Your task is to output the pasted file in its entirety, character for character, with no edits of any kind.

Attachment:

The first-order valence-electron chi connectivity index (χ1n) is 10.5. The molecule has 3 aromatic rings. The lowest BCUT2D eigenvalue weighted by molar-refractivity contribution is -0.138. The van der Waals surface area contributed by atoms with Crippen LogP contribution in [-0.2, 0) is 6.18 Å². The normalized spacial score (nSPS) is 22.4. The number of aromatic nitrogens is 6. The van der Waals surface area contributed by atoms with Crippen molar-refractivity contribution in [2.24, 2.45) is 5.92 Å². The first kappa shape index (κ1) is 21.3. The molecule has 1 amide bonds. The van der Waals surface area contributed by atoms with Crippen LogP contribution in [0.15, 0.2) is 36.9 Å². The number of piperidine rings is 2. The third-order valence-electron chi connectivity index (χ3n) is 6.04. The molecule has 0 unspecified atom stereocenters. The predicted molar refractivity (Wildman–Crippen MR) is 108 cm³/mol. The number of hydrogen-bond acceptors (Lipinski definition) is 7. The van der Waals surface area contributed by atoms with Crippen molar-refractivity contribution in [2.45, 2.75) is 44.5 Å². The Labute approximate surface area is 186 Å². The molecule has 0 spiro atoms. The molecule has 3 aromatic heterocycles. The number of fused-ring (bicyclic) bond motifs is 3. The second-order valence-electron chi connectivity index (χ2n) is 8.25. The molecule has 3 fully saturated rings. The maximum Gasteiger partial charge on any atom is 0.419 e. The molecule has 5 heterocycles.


The first-order valence-electron chi connectivity index (χ1n) is 10.5. The molecule has 3 aromatic rings. The lowest BCUT2D eigenvalue weighted by molar-refractivity contribution is -0.138. The van der Waals surface area contributed by atoms with Crippen LogP contribution in [-0.2, 0) is 6.18 Å². The normalized spacial score (nSPS) is 22.4. The number of aromatic nitrogens is 6. The van der Waals surface area contributed by atoms with Crippen molar-refractivity contribution in [2.24, 2.45) is 5.92 Å². The first kappa shape index (κ1) is 21.3. The molecule has 1 amide bonds. The van der Waals surface area contributed by atoms with Crippen LogP contribution in [0.15, 0.2) is 36.9 Å². The number of piperidine rings is 2. The third-order valence-electron chi connectivity index (χ3n) is 6.04. The molecule has 0 unspecified atom stereocenters. The predicted molar refractivity (Wildman–Crippen MR) is 108 cm³/mol. The number of hydrogen-bond acceptors (Lipinski definition) is 7. The van der Waals surface area contributed by atoms with Crippen molar-refractivity contribution in [2.45, 2.75) is 44.5 Å². The Labute approximate surface area is 186 Å². The molecule has 0 spiro atoms. The molecule has 3 aromatic heterocycles. The number of fused-ring (bicyclic) bond motifs is 3. The second-order valence-electron chi connectivity index (χ2n) is 8.25. The molecule has 3 fully saturated rings. The maximum Gasteiger partial charge on any atom is 0.419 e. The molecule has 5 heterocycles.